The wheel of life is a symbolic representation of cyclic existence found on the outside walls of Tibetan Buddhist temples and monasteries in the Indo-Tibetan region. This pictorial thangka presents basic Buddhist concepts such as karma and rebirth in a manner that can be understood by uneducated or illiterate people. Alternate translations for Bhavacakra include the Buddhist wheel of life, wheel of cyclic existence, wheel of becoming, etc. The Viability of the wheel of .
Thangkas The origin of Paubha or Thangka paintings may be attributed to the Nepalese artists responsible for creating a number of special metal works and wall- paintings as well as illuminated manuscripts in Tibet. Realizing the great demand for religious icons in Tibet, these artists, along with monks and traders, took with them from Nepal not only metal sculptures but also a number of Buddhist manuscripts. To better fulfill the ever-increasing demand Nepalese artists .
A very unique of its kind, Bhavachakra Mandala or The Wheel of Life is seen almost everywhere when you walk inside any Buddhist monastery or Stupas. It is also one of the powerful tools for meditation. It is often used by the practitioners of Buddhism to understand the life of Buddha. The wheel is a wonderful representation of Buddhism and the consciousness. The wheel of life is supported by the wrathful deity Yama, god of death. .
The Wheel of Life illustrates in a popular way the essence of the Buddhist teachings, the Four Truths, the existence of earthly suffering, its origin and cause, the ending or prevention of misery and the practice path to liberation from suffering. The Three Poisons The center of the wheel represents the three poisons. They are desire or attachment, anger or aggression, ignorance. Desire is passion, one of the three principal destructive emotions. .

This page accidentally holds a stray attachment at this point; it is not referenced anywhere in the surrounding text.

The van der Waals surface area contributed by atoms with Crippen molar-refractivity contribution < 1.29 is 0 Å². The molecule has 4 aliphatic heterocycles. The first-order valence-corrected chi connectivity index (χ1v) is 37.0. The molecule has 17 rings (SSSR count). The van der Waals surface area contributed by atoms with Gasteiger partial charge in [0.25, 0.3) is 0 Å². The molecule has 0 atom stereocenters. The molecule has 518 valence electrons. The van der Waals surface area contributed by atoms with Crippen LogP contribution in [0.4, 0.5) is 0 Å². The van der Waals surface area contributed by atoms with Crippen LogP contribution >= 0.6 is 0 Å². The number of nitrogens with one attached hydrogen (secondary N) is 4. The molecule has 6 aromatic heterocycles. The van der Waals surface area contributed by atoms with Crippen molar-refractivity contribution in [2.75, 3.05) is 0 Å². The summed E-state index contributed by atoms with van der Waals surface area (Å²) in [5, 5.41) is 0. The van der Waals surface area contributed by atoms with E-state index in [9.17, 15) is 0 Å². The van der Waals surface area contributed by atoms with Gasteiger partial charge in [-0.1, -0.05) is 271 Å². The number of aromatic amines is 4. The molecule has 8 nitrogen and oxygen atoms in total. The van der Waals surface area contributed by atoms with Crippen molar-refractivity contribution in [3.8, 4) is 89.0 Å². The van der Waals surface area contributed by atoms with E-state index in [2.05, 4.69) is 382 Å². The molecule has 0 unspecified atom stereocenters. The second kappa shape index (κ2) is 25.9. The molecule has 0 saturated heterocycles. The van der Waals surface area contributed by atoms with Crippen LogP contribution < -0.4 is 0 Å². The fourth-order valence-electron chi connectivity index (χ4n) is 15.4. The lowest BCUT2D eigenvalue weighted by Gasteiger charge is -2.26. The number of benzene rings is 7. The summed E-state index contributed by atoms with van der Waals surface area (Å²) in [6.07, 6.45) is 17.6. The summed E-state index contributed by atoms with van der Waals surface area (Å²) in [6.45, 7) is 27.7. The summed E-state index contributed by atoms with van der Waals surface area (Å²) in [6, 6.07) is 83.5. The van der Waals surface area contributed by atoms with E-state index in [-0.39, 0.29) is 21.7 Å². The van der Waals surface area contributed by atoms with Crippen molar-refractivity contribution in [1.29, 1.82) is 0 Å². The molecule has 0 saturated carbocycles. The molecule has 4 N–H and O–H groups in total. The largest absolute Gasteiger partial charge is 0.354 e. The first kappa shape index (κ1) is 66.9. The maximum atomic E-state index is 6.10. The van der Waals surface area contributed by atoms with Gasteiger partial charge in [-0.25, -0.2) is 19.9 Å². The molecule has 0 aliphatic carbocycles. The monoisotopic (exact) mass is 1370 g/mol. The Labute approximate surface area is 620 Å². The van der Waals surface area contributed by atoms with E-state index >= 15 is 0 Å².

Kalacakra in a Yi-dam(god protector) who turns the wheel of life. Kalacakra is the title of a work in one of the divisions of the Kangyur. It is possible that Kalacakra is a personification of that work. Kalacakra is usually as a Yidam with four head on each of which is the third eye. He may have twelve or twenty-four arms but never has more than two legs. In his Yi-dam form, he is .
Mandala, a Sanskrit word that means a circle and represents the wholeness. Mandalas are recognized generally by concentric circles and probably many other geometric figures. Mandalas are the most admired and discussed symbol in Buddhism. These are the geometric designs intended to symbolize the universe, and the link is made to their use in Buddhist and Hindu practices. The word mandala has two parts. The root word is Manda and -la is a suffix .